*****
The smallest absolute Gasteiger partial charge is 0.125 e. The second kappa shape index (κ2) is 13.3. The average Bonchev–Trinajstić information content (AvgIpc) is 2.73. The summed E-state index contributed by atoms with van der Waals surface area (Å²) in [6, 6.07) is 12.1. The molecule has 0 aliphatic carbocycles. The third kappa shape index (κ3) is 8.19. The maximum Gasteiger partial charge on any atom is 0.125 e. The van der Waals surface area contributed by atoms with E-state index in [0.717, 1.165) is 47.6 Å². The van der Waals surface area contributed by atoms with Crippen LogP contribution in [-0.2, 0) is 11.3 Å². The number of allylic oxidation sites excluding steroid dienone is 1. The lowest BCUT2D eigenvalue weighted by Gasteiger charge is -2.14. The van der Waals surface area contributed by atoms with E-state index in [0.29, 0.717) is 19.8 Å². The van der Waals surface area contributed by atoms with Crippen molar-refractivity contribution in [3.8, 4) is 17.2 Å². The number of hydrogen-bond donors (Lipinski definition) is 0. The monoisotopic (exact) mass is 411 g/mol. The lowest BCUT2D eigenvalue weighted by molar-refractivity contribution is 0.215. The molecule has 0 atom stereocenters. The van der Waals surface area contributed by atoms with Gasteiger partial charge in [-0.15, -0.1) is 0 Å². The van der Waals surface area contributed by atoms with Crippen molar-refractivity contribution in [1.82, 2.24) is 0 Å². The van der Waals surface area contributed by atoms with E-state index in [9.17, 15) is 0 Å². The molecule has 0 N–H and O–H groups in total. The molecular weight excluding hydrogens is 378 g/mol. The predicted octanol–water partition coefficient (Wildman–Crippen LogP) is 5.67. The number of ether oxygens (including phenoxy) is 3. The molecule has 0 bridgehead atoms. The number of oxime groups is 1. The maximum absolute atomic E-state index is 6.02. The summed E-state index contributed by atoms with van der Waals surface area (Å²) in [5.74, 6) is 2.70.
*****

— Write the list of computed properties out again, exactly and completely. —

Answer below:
The smallest absolute Gasteiger partial charge is 0.125 e. The second kappa shape index (κ2) is 13.3. The average Bonchev–Trinajstić information content (AvgIpc) is 2.73. The summed E-state index contributed by atoms with van der Waals surface area (Å²) in [6, 6.07) is 12.1. The molecule has 0 aliphatic carbocycles. The third kappa shape index (κ3) is 8.19. The maximum Gasteiger partial charge on any atom is 0.125 e. The van der Waals surface area contributed by atoms with E-state index in [0.717, 1.165) is 47.6 Å². The van der Waals surface area contributed by atoms with Crippen LogP contribution in [-0.2, 0) is 11.3 Å². The number of allylic oxidation sites excluding steroid dienone is 1. The lowest BCUT2D eigenvalue weighted by Gasteiger charge is -2.14. The van der Waals surface area contributed by atoms with E-state index in [0.29, 0.717) is 19.8 Å². The van der Waals surface area contributed by atoms with Crippen molar-refractivity contribution in [3.8, 4) is 17.2 Å². The number of hydrogen-bond donors (Lipinski definition) is 0. The monoisotopic (exact) mass is 411 g/mol. The lowest BCUT2D eigenvalue weighted by molar-refractivity contribution is 0.215. The molecule has 0 atom stereocenters. The van der Waals surface area contributed by atoms with Gasteiger partial charge in [-0.15, -0.1) is 0 Å². The van der Waals surface area contributed by atoms with Crippen molar-refractivity contribution in [1.82, 2.24) is 0 Å². The van der Waals surface area contributed by atoms with E-state index in [9.17, 15) is 0 Å². The molecule has 0 N–H and O–H groups in total. The molecular weight excluding hydrogens is 378 g/mol. The predicted octanol–water partition coefficient (Wildman–Crippen LogP) is 5.67. The number of ether oxygens (including phenoxy) is 3. The molecule has 0 bridgehead atoms. The number of oxime groups is 1. The maximum absolute atomic E-state index is 6.02. The summed E-state index contributed by atoms with van der Waals surface area (Å²) in [5.74, 6) is 2.70.